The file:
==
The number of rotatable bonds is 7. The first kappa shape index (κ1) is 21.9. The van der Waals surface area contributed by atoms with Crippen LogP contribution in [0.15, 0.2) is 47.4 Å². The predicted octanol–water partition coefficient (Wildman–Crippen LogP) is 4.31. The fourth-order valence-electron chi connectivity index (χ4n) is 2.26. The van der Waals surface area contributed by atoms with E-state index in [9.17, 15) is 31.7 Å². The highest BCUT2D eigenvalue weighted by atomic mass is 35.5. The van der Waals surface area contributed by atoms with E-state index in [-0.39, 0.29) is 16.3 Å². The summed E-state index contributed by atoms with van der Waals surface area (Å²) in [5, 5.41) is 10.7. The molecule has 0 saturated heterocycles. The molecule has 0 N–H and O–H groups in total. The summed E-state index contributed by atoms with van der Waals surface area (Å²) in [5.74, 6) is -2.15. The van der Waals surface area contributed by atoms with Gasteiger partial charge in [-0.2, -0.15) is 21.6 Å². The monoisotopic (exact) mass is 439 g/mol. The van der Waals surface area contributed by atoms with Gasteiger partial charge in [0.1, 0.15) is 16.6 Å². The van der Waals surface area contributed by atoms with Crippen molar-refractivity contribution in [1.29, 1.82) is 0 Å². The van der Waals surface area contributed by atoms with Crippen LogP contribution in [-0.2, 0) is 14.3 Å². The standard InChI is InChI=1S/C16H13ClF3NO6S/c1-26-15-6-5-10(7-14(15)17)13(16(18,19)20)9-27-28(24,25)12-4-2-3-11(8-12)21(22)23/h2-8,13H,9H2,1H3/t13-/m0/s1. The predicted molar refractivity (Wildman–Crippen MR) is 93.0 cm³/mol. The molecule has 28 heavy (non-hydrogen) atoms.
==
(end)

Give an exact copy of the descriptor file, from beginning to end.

The number of rotatable bonds is 7. The first kappa shape index (κ1) is 21.9. The van der Waals surface area contributed by atoms with Crippen LogP contribution in [0.15, 0.2) is 47.4 Å². The predicted octanol–water partition coefficient (Wildman–Crippen LogP) is 4.31. The fourth-order valence-electron chi connectivity index (χ4n) is 2.26. The van der Waals surface area contributed by atoms with E-state index in [9.17, 15) is 31.7 Å². The highest BCUT2D eigenvalue weighted by atomic mass is 35.5. The van der Waals surface area contributed by atoms with E-state index in [-0.39, 0.29) is 16.3 Å². The summed E-state index contributed by atoms with van der Waals surface area (Å²) in [5, 5.41) is 10.7. The molecule has 0 saturated heterocycles. The molecule has 0 N–H and O–H groups in total. The summed E-state index contributed by atoms with van der Waals surface area (Å²) in [5.74, 6) is -2.15. The van der Waals surface area contributed by atoms with Gasteiger partial charge in [-0.2, -0.15) is 21.6 Å². The monoisotopic (exact) mass is 439 g/mol. The van der Waals surface area contributed by atoms with Gasteiger partial charge in [0.1, 0.15) is 16.6 Å². The van der Waals surface area contributed by atoms with Crippen molar-refractivity contribution in [1.29, 1.82) is 0 Å². The van der Waals surface area contributed by atoms with Crippen LogP contribution in [-0.2, 0) is 14.3 Å². The standard InChI is InChI=1S/C16H13ClF3NO6S/c1-26-15-6-5-10(7-14(15)17)13(16(18,19)20)9-27-28(24,25)12-4-2-3-11(8-12)21(22)23/h2-8,13H,9H2,1H3/t13-/m0/s1. The predicted molar refractivity (Wildman–Crippen MR) is 93.0 cm³/mol. The molecule has 28 heavy (non-hydrogen) atoms.